On Saturday morning, December 24, TVA directed local power companies to implement planned, short duration, intermittent power interruptions to maintain system reliably. This action is similar to steps that TVA and local power companies took on Friday, December 23, to help ensure power system reliability. This measure is expected to be temporary until the highest peak power demands have been met.
During the 24-hours of December 23, TVA supplied more energy than at any other time in its history – 740 gigawatt-hours, or 740 million kilowatt-hours. The cold also produced a winter record for peak power demand of 33,425 megawatts at 7 p.m. CT when the regionwide average temperature was 9 degrees.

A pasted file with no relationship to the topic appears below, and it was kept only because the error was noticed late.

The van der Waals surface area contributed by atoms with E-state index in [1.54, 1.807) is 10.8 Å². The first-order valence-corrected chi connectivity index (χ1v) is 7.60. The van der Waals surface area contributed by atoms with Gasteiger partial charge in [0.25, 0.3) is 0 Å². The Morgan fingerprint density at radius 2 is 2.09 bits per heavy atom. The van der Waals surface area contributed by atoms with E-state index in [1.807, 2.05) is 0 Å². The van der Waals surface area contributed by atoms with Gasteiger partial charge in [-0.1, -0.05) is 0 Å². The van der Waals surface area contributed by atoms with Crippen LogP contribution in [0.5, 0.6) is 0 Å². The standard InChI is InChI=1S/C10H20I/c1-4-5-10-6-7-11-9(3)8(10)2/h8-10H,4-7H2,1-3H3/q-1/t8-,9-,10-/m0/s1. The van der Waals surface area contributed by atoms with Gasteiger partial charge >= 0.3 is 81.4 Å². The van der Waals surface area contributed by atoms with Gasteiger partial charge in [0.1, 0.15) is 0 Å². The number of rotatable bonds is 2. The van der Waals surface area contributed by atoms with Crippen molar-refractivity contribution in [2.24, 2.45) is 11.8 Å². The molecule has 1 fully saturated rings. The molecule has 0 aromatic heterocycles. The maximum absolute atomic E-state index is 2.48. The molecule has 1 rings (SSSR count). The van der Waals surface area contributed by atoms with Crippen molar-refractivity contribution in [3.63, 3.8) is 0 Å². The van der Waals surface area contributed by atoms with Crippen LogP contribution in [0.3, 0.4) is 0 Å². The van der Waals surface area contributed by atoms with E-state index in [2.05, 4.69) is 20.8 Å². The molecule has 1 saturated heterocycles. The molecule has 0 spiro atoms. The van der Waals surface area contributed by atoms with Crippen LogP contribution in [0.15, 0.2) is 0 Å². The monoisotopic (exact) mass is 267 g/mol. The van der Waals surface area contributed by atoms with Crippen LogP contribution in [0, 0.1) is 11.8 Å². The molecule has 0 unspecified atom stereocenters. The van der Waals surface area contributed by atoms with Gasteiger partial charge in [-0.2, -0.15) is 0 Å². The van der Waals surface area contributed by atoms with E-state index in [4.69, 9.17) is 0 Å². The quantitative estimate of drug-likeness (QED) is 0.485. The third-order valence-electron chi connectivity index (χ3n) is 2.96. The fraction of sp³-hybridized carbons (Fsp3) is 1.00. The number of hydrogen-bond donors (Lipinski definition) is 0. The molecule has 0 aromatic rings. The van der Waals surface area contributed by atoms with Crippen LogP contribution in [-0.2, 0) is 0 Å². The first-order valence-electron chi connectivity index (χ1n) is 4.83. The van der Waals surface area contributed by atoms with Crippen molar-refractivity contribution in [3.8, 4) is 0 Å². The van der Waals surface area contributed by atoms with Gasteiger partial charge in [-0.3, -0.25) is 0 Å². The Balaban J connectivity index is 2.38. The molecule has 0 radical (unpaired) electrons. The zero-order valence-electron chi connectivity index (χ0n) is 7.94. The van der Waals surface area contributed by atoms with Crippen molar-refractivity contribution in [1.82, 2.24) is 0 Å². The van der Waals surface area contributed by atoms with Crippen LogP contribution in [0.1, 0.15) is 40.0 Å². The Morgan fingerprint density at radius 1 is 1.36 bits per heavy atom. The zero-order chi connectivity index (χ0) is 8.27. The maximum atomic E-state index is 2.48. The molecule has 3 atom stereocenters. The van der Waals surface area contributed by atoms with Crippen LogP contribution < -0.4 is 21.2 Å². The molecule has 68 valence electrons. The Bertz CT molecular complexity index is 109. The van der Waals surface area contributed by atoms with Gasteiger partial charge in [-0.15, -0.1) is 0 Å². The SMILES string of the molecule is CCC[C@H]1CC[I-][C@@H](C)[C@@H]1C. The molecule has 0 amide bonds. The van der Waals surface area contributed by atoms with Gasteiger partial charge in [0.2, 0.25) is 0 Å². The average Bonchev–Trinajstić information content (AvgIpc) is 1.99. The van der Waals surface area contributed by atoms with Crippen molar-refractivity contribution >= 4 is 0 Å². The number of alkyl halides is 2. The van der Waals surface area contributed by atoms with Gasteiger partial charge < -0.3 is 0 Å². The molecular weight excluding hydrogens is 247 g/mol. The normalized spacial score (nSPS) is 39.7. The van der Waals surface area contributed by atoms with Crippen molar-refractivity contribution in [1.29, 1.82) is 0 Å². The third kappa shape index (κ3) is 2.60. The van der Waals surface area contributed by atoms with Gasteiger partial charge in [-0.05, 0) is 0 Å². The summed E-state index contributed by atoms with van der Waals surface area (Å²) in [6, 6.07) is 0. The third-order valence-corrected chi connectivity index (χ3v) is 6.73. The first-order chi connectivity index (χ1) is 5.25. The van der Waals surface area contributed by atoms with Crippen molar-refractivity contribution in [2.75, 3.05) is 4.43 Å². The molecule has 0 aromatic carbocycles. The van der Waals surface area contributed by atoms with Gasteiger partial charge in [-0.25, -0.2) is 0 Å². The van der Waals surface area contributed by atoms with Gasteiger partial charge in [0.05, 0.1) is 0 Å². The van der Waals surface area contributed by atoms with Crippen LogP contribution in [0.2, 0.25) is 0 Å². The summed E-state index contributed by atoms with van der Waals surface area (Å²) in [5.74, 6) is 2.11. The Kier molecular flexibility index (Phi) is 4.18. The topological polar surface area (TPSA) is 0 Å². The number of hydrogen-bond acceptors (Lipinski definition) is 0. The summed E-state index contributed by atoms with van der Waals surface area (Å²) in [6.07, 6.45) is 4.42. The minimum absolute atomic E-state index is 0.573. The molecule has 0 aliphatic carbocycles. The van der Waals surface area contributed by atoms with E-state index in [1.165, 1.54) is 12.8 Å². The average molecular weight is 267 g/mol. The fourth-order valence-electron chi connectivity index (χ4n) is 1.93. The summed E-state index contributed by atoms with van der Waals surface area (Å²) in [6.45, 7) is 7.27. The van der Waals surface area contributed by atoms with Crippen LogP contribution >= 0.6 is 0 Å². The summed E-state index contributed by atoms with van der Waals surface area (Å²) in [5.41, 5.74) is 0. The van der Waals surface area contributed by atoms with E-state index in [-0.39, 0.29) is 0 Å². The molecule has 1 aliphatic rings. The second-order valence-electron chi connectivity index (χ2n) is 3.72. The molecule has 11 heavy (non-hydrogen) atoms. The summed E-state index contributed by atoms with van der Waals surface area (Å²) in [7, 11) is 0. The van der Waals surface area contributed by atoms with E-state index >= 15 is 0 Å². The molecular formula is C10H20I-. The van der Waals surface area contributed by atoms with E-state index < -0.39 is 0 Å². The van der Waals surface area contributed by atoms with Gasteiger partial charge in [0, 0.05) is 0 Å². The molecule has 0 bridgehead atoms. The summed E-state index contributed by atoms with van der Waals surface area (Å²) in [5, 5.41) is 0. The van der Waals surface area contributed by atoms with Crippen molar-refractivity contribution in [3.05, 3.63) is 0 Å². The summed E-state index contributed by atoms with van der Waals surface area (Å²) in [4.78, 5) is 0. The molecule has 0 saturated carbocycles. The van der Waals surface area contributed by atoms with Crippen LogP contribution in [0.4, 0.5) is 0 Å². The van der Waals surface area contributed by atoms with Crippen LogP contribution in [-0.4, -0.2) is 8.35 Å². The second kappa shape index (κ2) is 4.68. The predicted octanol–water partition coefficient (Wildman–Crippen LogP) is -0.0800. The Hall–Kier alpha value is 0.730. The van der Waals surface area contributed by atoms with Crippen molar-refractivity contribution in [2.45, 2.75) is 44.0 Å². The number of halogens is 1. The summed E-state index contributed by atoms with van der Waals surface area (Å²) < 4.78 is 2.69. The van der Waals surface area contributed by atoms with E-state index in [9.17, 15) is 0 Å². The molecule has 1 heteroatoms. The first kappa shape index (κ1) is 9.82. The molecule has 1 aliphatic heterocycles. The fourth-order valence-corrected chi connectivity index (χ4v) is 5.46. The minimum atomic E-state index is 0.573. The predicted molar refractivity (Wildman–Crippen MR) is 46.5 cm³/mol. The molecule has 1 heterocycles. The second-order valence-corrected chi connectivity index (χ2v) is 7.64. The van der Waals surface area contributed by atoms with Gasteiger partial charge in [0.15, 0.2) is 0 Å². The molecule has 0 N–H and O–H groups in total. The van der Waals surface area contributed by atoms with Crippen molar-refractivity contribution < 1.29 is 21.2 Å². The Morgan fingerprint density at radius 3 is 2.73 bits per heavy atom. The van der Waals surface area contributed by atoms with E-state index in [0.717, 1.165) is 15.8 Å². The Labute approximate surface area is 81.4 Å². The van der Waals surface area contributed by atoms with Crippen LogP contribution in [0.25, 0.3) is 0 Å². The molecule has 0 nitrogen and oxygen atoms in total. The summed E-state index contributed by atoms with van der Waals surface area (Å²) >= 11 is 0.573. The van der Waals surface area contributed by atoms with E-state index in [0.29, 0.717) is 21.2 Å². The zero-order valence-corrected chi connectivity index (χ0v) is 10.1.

We have had stretches of either very cold or very hot weather before, when the electricity demand was high. Storms, snow, and ice have damaged power lines, which caused power outages. Yesterday and today, however, are the first times that TVA has mandated rolling blackouts. My commentary on this follows.
Commentary on Rolling Blackouts
I had wondered: “what is the reason for these new, never before done, rolling blackouts, with no notice, by TVA dictate?”
“Our Power System,” on TVA.com states, in part (with my emboldening added for emphasis):
TVA’s power portfolio is dynamic and adaptable in the face of changing demands and regulations. Our emphasis has moved away from traditional coal-based production and toward cleaner forms of power generation, and today the power we deliver is nearly 60 percent carbon-free.